An offensive line starting two rookies (left tackle James Hurst and right guard John Urschel) allowed only one sack. That allowed Joe Flacco to continue his playoff magic through an efficient 259-yard, two-touchdown showing without a turnover.


Flacco now has thrown for 13 touchdowns and no interceptions in his past five playoff games. Harbaugh was so pumped about Flacco’s performance that he proclaimed him "the best quarterback in football."

Well, at least in January that argument can be made.

"We were on top of our game today," Flacco said. "We played a nice, patient football game. We were able to kind of break through in the second half."

Baltimore opened a 20-9 lead in the third quarter with a strong second-half effort. After Ravens kicker Justin Tucker hit a 45-yard field goal on the opening series, Baltimore’s defense forced a Steelers three-and-out. Flacco then quickly hit Smith on a beautifully-placed 42-yard completion down the Steelers sideline.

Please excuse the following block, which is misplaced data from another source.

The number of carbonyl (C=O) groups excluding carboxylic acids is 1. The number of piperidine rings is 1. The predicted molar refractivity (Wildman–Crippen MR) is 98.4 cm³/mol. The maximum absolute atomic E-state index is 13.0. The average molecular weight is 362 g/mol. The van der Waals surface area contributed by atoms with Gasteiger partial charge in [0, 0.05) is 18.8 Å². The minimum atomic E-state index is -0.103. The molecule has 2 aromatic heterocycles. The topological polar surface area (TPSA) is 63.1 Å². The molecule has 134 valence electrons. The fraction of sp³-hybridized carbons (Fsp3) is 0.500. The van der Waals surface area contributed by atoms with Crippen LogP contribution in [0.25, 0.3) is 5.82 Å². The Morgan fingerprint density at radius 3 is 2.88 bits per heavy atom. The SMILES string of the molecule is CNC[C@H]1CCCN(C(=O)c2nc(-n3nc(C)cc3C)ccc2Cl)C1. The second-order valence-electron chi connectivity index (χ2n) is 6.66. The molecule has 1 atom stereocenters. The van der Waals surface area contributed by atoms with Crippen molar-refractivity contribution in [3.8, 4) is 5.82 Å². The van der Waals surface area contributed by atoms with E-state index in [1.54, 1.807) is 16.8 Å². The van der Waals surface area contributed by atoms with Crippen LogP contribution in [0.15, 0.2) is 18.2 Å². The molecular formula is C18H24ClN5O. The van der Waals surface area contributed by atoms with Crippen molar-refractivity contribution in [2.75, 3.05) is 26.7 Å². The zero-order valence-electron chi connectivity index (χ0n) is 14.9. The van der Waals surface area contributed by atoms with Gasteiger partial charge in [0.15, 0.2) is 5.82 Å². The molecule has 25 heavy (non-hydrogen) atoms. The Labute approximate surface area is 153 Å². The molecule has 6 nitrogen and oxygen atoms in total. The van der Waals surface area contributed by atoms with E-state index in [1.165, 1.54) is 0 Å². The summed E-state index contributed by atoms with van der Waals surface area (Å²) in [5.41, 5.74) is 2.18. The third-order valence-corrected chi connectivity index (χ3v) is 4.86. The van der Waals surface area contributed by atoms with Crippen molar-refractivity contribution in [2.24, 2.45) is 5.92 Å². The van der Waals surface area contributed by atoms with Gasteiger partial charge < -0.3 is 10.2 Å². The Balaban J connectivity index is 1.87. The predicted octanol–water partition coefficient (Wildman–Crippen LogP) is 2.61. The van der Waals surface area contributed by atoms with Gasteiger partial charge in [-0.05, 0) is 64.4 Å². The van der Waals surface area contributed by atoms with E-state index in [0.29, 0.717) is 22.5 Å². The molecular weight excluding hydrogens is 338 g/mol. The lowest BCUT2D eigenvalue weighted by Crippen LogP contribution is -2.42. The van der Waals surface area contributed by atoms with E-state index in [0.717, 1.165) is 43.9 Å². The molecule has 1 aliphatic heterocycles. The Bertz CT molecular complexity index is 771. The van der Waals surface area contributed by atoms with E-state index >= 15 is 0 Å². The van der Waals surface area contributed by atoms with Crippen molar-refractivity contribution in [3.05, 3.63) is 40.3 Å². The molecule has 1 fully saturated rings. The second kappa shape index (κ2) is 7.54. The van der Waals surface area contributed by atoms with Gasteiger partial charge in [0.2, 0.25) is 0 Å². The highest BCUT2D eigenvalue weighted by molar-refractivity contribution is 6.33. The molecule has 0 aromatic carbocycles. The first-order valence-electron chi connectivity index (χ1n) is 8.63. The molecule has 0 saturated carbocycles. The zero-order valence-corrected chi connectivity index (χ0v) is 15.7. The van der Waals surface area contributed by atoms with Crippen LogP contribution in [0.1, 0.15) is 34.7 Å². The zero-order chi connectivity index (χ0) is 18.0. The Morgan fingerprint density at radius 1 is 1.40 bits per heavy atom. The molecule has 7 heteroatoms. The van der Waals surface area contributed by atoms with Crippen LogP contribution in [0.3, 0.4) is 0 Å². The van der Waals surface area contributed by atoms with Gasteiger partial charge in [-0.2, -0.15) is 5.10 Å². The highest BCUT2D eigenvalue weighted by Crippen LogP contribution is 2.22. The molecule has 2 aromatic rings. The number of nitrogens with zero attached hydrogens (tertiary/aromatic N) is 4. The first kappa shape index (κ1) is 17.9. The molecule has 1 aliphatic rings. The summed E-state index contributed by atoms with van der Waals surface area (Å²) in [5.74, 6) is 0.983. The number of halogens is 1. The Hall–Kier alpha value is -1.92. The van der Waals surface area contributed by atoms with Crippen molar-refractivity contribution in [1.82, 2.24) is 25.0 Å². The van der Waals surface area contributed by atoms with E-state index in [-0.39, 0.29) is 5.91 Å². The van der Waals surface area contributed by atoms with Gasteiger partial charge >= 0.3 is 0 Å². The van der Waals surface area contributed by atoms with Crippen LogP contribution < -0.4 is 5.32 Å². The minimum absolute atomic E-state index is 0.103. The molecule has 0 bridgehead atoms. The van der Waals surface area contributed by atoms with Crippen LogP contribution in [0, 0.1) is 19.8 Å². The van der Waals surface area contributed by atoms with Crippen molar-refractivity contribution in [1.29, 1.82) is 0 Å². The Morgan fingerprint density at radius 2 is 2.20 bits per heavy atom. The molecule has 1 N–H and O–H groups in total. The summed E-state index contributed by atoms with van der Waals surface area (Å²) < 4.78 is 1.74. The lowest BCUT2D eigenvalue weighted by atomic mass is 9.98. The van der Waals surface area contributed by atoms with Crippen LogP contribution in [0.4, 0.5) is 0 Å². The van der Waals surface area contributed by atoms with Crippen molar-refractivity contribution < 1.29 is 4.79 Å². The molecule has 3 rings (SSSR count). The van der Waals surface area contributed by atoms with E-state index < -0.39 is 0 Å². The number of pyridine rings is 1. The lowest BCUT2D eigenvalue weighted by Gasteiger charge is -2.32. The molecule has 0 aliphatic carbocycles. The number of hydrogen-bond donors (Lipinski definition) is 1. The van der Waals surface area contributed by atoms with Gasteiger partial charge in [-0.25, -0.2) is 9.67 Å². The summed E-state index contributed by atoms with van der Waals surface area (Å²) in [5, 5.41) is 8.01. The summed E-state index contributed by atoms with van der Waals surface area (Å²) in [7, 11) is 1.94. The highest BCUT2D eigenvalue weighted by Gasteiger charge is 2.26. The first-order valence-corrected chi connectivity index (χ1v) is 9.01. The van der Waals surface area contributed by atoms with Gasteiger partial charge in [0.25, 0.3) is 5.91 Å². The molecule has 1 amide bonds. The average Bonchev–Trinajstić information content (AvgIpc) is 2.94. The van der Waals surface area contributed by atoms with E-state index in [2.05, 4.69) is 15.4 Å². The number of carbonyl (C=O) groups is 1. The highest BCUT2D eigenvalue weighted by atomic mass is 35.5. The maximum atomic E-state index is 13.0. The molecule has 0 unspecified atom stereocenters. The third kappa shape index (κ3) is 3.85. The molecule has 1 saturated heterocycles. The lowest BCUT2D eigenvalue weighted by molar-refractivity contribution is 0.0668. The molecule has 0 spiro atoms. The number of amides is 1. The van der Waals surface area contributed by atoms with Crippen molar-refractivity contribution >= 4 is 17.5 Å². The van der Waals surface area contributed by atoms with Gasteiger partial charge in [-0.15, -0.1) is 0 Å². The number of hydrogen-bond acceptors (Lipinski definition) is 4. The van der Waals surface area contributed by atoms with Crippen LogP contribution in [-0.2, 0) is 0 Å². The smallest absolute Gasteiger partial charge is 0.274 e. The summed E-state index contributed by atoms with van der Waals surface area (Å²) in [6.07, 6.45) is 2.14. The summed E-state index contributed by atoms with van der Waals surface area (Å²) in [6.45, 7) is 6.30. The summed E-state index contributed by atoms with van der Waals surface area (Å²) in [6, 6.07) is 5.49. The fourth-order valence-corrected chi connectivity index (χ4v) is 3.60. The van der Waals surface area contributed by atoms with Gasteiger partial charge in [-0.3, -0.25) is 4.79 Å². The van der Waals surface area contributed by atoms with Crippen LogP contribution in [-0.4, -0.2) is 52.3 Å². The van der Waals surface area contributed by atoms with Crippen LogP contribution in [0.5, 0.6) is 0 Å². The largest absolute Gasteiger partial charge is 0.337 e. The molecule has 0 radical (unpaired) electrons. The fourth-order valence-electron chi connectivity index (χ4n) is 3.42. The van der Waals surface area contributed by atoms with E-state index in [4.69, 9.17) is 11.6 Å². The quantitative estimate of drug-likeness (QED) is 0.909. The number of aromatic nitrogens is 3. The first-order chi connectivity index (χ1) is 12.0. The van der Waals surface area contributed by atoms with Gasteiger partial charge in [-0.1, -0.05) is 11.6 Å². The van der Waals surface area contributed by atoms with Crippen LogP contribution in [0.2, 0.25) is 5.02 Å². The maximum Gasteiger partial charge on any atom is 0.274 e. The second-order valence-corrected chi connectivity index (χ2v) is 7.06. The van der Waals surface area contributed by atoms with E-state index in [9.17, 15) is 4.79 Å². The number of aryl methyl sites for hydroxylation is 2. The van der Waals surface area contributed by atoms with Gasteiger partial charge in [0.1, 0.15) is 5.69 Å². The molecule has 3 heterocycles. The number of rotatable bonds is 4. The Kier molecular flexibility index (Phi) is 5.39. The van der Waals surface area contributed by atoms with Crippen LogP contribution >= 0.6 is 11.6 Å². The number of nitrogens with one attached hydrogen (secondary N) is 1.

Another impressive strike soon followed. James Harrison had a shot at a third-down sack, but Flacco stepped forward in the pocket as left guard Kelechi Osemele shoved the Steelers outside linebacker out of the way. Flacco, who said he could feel Harrison brush his back, rolled to his left and found Torrey Smith in the back of the end zone for an 11-yard score.


Compare that sequence to how Pittsburgh’s offense sputtered again on its next possession. A deep second-down throw from Roethlisberger to well-covered wide receiver Antonio Brown sailed harmlessly out of bounds. The Steelers were forced to punt again after Dumervil registered his second sack of Roethlisberger on third down.